What if local organizations or social movements react negatively to receiving “foreign dollars?” What can large foundations or aid groups do to support these grassroots (or non-grassroots) organizations?
Local groups absolutely do resist foreign funding, and they do so for three primary reasons:
- It draws government scrutiny,
- It comes with bureaucracies and Western agendas, and
- It makes grantees less legitimate in the eyes of their stakeholders.
This is where local foundations can serve as key funding intermediaries. They are typically large enough to process foreign aid grants, and, if given the freedom by donors, could re-grant funds from abroad to local groups and organizations. We are seeing the rise of this model in the community philanthropy realm, but it could also work in the private foundation realm.
Are there lessons or implications from the Egyptian context for U.S. nonprofits and social movements in “strengthening democracy” in the U.S.?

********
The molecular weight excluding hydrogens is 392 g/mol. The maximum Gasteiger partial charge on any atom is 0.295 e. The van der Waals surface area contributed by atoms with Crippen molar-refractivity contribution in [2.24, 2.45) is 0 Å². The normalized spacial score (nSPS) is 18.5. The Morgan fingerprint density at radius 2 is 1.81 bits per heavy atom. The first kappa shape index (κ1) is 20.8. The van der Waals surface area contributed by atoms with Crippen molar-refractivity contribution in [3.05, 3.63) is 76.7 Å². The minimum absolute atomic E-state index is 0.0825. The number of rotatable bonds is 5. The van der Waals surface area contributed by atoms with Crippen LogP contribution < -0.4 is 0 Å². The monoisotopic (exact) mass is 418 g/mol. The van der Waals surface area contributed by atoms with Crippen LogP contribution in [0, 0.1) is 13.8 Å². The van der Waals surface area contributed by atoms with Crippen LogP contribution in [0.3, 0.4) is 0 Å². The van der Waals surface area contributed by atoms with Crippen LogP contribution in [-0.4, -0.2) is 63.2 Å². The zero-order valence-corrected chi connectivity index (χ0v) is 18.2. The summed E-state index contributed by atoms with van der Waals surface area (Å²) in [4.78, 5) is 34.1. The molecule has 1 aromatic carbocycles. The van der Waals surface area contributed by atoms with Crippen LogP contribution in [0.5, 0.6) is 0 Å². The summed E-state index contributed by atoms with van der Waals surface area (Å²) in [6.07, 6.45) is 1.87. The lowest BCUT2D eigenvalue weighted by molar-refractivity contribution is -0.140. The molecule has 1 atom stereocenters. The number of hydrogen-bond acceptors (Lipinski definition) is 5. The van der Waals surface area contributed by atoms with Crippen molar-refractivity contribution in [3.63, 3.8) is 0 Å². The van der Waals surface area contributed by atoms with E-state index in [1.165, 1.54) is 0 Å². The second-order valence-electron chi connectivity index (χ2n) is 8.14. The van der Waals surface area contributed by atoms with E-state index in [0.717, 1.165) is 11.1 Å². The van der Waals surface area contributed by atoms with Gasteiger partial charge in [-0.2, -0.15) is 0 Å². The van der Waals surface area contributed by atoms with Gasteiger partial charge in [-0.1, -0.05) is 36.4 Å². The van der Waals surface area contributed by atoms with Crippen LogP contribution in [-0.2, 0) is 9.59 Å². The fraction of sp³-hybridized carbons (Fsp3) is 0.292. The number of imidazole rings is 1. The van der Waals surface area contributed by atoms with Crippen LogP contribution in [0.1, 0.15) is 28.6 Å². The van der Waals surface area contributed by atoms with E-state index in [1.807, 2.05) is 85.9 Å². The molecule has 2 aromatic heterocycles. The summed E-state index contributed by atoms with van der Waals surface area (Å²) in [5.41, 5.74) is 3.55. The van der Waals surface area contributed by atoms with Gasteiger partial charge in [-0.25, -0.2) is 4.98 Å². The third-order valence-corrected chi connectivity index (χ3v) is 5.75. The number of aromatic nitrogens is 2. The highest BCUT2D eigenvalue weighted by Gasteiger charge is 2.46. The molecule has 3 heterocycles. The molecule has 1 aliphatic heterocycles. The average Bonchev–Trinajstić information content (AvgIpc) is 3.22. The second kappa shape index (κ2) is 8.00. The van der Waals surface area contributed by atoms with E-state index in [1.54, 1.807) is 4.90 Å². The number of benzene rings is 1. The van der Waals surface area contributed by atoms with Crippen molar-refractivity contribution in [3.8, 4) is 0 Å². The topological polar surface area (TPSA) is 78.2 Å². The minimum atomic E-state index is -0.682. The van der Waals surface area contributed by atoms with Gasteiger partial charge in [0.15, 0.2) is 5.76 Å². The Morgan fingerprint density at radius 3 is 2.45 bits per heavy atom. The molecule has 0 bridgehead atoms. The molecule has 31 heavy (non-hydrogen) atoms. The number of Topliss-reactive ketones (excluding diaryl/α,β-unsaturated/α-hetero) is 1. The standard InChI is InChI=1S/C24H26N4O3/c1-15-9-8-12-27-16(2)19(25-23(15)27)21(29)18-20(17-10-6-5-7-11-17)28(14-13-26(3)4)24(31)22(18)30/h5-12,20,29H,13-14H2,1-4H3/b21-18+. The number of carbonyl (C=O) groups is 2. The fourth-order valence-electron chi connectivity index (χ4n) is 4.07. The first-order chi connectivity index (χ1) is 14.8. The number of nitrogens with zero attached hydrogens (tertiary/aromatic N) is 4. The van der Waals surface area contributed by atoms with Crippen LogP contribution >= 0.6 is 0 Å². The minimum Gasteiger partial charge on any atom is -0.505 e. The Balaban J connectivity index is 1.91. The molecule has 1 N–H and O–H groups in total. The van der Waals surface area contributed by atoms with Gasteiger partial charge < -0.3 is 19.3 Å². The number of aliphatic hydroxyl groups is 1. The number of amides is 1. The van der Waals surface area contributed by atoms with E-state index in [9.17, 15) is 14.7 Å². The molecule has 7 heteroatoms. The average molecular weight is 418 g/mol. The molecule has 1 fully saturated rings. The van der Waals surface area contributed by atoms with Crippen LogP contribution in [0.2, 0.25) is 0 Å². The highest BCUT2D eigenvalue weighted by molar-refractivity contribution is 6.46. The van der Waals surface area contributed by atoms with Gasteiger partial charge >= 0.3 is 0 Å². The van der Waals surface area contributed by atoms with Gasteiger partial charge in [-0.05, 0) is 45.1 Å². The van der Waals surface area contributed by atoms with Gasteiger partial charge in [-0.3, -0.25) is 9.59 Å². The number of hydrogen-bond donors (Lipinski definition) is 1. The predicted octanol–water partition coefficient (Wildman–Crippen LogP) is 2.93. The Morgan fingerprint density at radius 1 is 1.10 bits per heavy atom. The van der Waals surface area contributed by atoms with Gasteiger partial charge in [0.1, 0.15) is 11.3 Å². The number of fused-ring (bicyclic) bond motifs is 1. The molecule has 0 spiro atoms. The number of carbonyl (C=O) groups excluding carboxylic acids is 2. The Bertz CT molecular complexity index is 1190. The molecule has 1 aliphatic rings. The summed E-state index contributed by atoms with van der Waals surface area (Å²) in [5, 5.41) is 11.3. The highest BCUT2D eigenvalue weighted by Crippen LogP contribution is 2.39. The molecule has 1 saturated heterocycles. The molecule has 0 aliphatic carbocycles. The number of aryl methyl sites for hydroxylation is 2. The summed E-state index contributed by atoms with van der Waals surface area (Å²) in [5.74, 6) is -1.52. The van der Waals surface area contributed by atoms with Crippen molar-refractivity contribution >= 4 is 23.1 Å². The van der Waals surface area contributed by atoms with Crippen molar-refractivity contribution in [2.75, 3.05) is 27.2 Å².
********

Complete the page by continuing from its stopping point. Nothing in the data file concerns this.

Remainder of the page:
Absolutely. In 2011, Egyptians came together across socioeconomic, gender, religious, and other divides to fight collectively for democratic values. To be sure, much of that unity fizzled with time, as authoritarianism rebounded. But around the world, social change actors are calling for the same values—freedom, justice, and equality. Rather than focusing on the political platforms that divide us, can citizens find a way to reunite around the core values on which U.S. democracy was founded? This, to my mind, would be an essential first step to protecting our democracy here at home.